Our software can use any of a variety of upstage design tools. They work both with the litho-friendly design offering that I mention and with the standard full chip flow. Any of these design tools is supported. All we need is a target design and the OPC model. The OPC tool merges that target with the model for the process and will output the post OPC GDS.

In what form does the user supply the target design?
Either in GDS or more commonly today in OASIS, a more efficient format.

Are there any foundry restrictions?
No, none what so ever. In fact this enabling technology going to 22nm is really targeted to be for all foundries and memory manufacturers.

Would the output of your product be any different, if the user knew the target foundry and lithographic equipment to be used?
No. The 193nm market is dominated by two of the three players. I do not know exactly where Canon is in terms of their market penetration. I do not know of any restrictions or any reason why the output of our software would not work fine with any of these suppliers.

It gets a little complex to look at the degrees of freedom in our output given the way we are constructing our software today. I don’t know how deeply to go into this. For a completely free form illuminator, at least Nikon and ASML we understand, will be delivering hardware modifications to equipment or new models that will fully utilize that. In the short term and absent the ability to have a free form illuminator, diffractive optical elements that are used in equipment today can be engineered in such a way that you can still get a huge variety of output shapes. The net result is that there is nothing that we believe will limit the ability for our instructions to be used by the scanner equipment for 22nm.

Concerning the relationship with IBM, are they providing the test cases and are they involved in testing or are they working on algorithms and software development or both? What is the division of labor?
Sure. This is unique in our relationship with IBM. It is truly a joint development effort. We have a combined team of mathematicians and software developers from both sides that are working together in both our San Jose location and IBM’s Yorktown Heights T. J. Watson Research Center and their East Fishkill, New York Development center. We have bodies going back and forth, working on the core algorithms. We have a team of really remarkable mathematicians that have developed some of the core algorithms for optimization that are used in this technology. Beyond that we are certainly accessing their development environment to do just what you describe; develop test cases and early validation of results.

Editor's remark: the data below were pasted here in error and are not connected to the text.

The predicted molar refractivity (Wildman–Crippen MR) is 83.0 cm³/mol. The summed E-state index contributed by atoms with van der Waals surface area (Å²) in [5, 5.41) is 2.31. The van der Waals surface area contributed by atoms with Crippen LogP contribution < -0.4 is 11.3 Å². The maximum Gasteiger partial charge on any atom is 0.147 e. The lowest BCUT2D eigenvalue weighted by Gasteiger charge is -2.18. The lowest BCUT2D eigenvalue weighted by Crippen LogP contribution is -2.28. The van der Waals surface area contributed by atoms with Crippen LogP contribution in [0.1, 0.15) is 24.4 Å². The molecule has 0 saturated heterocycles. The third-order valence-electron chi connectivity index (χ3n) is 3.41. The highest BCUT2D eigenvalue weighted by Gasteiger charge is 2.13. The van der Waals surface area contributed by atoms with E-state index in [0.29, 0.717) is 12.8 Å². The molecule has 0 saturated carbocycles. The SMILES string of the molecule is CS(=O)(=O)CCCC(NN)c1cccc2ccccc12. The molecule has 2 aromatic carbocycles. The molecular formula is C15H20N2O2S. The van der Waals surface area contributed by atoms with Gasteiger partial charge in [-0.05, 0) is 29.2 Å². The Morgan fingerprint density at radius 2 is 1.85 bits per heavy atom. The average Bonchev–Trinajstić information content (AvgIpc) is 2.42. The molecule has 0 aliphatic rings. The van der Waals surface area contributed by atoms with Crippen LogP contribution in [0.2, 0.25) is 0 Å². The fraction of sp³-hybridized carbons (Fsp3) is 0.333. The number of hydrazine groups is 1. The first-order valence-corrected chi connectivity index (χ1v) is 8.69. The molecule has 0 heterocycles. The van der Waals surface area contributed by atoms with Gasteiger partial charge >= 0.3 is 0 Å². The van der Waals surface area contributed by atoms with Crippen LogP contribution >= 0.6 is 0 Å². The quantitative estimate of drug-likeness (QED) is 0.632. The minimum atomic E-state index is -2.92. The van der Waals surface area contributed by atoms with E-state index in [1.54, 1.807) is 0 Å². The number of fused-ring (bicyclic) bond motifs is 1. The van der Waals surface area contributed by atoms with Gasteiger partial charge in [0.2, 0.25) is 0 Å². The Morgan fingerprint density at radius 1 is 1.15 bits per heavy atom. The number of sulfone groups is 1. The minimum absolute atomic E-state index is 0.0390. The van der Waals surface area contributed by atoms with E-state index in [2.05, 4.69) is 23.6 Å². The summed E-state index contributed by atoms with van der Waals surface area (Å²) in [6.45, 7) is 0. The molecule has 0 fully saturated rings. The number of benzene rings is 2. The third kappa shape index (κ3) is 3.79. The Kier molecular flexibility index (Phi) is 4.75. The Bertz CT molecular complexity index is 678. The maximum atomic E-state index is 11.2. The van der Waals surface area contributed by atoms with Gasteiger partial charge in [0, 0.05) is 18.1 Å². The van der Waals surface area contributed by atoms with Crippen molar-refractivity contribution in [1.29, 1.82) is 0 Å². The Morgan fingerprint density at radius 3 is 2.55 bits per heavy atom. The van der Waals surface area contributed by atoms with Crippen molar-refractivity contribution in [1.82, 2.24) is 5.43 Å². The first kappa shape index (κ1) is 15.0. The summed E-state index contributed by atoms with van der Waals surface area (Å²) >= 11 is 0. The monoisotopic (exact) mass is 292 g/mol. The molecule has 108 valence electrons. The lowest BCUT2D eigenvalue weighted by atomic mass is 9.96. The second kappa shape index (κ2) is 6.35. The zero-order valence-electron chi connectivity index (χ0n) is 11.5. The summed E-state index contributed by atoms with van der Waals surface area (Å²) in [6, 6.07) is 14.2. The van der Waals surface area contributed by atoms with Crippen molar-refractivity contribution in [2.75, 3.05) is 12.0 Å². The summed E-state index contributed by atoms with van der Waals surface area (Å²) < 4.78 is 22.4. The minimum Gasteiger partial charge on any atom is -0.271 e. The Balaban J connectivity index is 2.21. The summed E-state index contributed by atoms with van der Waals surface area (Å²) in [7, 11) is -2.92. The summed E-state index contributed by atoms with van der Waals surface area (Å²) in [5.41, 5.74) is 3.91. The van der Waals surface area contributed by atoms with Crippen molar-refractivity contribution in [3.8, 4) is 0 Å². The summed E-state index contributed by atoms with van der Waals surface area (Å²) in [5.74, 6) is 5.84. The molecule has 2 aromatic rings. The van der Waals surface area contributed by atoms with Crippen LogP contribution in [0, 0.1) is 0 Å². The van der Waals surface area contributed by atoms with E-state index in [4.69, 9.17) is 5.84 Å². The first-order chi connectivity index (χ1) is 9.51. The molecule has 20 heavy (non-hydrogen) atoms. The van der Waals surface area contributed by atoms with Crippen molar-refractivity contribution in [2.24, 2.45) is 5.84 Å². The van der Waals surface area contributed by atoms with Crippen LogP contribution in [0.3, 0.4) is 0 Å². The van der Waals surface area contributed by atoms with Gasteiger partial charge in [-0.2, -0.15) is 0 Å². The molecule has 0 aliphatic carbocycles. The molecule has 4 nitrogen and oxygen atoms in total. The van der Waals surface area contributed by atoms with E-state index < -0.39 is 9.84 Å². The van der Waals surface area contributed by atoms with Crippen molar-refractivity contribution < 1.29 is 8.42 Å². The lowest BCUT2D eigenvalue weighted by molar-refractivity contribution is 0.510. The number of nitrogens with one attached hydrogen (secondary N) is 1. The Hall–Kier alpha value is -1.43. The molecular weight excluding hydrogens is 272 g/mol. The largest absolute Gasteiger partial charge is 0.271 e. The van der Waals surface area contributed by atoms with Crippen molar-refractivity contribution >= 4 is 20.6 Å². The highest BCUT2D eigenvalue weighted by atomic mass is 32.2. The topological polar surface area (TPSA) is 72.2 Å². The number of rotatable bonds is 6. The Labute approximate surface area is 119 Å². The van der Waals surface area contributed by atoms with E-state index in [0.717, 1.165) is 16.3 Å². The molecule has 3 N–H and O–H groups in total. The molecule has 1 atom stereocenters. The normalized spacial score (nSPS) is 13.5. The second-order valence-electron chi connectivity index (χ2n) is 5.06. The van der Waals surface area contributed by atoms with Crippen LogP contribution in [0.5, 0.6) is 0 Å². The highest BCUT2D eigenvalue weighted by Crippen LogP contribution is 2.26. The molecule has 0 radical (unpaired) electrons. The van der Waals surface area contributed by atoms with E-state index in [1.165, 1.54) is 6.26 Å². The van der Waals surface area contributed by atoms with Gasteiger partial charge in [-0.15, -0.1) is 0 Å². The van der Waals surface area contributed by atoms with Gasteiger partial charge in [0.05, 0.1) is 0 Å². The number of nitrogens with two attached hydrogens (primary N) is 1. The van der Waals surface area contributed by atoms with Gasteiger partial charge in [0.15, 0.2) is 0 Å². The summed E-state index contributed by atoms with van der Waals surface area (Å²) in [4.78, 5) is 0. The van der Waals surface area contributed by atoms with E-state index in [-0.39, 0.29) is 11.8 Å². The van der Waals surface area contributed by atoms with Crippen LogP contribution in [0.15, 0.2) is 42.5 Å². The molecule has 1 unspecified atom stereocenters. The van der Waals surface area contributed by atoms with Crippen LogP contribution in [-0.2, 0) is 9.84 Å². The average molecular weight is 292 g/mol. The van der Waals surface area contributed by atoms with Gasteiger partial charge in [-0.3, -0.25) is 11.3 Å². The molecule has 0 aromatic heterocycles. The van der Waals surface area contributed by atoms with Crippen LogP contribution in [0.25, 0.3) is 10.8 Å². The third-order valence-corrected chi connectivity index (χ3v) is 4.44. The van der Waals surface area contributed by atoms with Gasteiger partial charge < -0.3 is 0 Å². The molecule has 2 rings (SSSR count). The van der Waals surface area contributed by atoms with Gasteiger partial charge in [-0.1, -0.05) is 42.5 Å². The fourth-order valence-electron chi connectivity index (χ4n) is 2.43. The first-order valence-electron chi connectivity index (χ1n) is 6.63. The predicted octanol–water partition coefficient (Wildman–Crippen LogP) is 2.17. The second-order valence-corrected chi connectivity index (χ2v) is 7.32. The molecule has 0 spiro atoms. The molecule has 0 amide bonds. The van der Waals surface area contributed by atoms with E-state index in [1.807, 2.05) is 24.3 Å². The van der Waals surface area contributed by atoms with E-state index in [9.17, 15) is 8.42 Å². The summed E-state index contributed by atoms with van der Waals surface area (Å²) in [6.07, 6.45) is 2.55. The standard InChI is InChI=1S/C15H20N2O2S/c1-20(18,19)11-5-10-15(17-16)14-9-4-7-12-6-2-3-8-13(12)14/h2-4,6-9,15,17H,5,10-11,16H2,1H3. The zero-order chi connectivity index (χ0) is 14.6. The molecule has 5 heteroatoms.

Is there a target time frame for releasing this as a product?
Our target for full manufacturing is for sometime in early 2010. We will have beta software available in June 2009. Our first internal alpha software is coming out in the next month or two. But beta capability in June ’09 and full production support in early 2010.

We want to emphasize that IBM is not just a beta site for our software. It is truly a joint development effort where both companies will put IP into the product.

Where do you see 22nm adoption today?
The timing we have for our software we feel is consistent with leading edge customer needs. Certainly IBM is one of the first tier, leading edge customers. There are an increasingly small handful of others that are pushing the envelope on technology development. Right now there is a very early residue of design rules being formulated and that will be revised over the next several months at leading foundries and at leading microprocessor manufacturers; IBM and other places. The one thing that is very interesting is that typically lithography technology has gated the next generation R&D for processor development and in the past it has always meant that you are waiting. You pay your money and get in line for the next generation of scanners from Nikon and Canon. Everyone is sort of waiting on that. It is frequent that select customers will send development wafer off to the scanner companies to get on a prototype tool, to get early exposure. The nice thing (I guess it is a nice thing) is that with 22 nm the equipment is fixed. Lithography R&D groups have access to the patterning equipment. In fact work has been going on for nine months or so on 22nm patterning development. It is still very early on. There is certainly no 22nm production. Our understanding is that 22nm production won’t start until late 2010 or early 2011.